Are open-source textbooks becoming a viable alternative to traditional texts?
https://drwilda.com/2012/08/12/are-open-source-textbooks-becoming-a-viable-alternative-to-traditional-texts/

Could ‘open source’ textbooks be cheaper than traditional textbooks?
https://drwilda.com/2012/01/17/could-open-source-textbooks-be-cheaper-than-traditional-textbooks/

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Dr. Wilda says this about that ©

Blogs by Dr. Wilda:

COMMENTS FROM AN OLD FART©
http://drwildaoldfart.wordpress.com/

Dr. Wilda Reviews ©
http://drwildareviews.wordpress.com/

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Ryerson University Study: Some students are resisting to switch to e-texts

25 Feb

Moi is not the only OLD FART in existence. It seems some students are resisting the change to digital or e-texts. Rich Diehl writes in the Techcitement article, Studies Claim Students Prefer Traditional Paper Textbooks Over E-texts:

All of this begs the question, if e-books are cheaper than paper books, let alone more useful for allowing students to access them at will and have the added benefits of searchable text with other ancillaries, why is it that students not only don’t want them, but are going to some lengths to actively avoid them?

The answer seems to be that just possibly, at least in the case of education, the good old paper book retains several advantages over e-books that continue to make them a better tool for education. Despite the initial higher price paper books are seen as a better value for students.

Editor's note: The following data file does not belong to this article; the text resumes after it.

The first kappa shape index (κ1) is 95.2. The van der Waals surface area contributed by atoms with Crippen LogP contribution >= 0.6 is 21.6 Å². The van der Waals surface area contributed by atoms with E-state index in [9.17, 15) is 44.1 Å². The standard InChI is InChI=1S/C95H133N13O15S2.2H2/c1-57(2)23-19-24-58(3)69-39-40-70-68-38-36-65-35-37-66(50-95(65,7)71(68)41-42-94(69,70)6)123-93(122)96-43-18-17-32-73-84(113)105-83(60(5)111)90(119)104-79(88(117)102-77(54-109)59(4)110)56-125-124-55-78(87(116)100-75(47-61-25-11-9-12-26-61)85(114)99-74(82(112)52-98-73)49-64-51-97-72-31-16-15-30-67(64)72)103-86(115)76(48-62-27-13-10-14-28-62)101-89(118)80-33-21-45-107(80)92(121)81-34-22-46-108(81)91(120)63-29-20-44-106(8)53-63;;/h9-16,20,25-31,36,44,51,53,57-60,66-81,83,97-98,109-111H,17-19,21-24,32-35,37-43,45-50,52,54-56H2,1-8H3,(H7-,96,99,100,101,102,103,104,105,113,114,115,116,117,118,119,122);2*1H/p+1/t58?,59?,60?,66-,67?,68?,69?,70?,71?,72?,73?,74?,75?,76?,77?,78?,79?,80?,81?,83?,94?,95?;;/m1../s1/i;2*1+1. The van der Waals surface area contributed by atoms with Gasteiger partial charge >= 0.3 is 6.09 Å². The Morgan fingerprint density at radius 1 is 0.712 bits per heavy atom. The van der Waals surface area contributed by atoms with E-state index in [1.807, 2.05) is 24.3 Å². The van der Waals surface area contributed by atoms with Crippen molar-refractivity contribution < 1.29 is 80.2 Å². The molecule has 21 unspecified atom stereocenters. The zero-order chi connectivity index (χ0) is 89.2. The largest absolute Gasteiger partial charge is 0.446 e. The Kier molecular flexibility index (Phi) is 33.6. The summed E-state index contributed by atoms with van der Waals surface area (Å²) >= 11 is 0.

Joanne McNeish, Mary Foster, Anthony Francescucci, and Bettina West of Canada’s Ryerson University have published “The Surprising Foil to Online Education: Why Students Won’t Give Up Paper Textbooks”, the results of a study looking into the continuing resistance toward e-texts in the fall 2012 issue of the Journal for Advancement of Marketing Education. Their study indicates that despite the supposed advantages of e-books, a large  majority of students participating in the study found paper texts preferable for studying. For the technology minded, the claims made by the study participants might seem counter-intuitive, yet the results consistently had subjects stating that paper texts were superior for highlighting, adding notes, bookmarking, and most surprisingly, search, which are all functions that e-books tout as reasons the platform is superior.

Another surprising finding is that the vast majority of subjects stated that the use of e-text was inconvenient compared to paper. Claiming that they felt constrained by the requirements for a specific brand of reader, the need for special software, and mentioned most often, the need for a power source, students consistently stated they felt that they had more control over their learning experience with paper then they did with e-text.

The Ryerson study also supports the conclusions of several other recent reports on the use of e-texts including Sheila O’Hare and Andrew Smith’s 2012 study for the Kansas Library Association of College and University Libraries, “The Customer is Always Right? Resistance from College Students to E-Books as Textbooks”.  O’Hare and Smith’s studies indicates that the brain processes how we read and learn from paper differently than we do for e-text. Research shows that in the case of paper, students tend to completely read a page, while in the case of e-text, the text is read more sporadically, with the student “dipping” into the text instead of full immersion. http://techcitement.com/hardware/tablet/studies-claim-students-prefer-traditional-paper-textbooks-over-e-texts/#.USxelvKjZPQ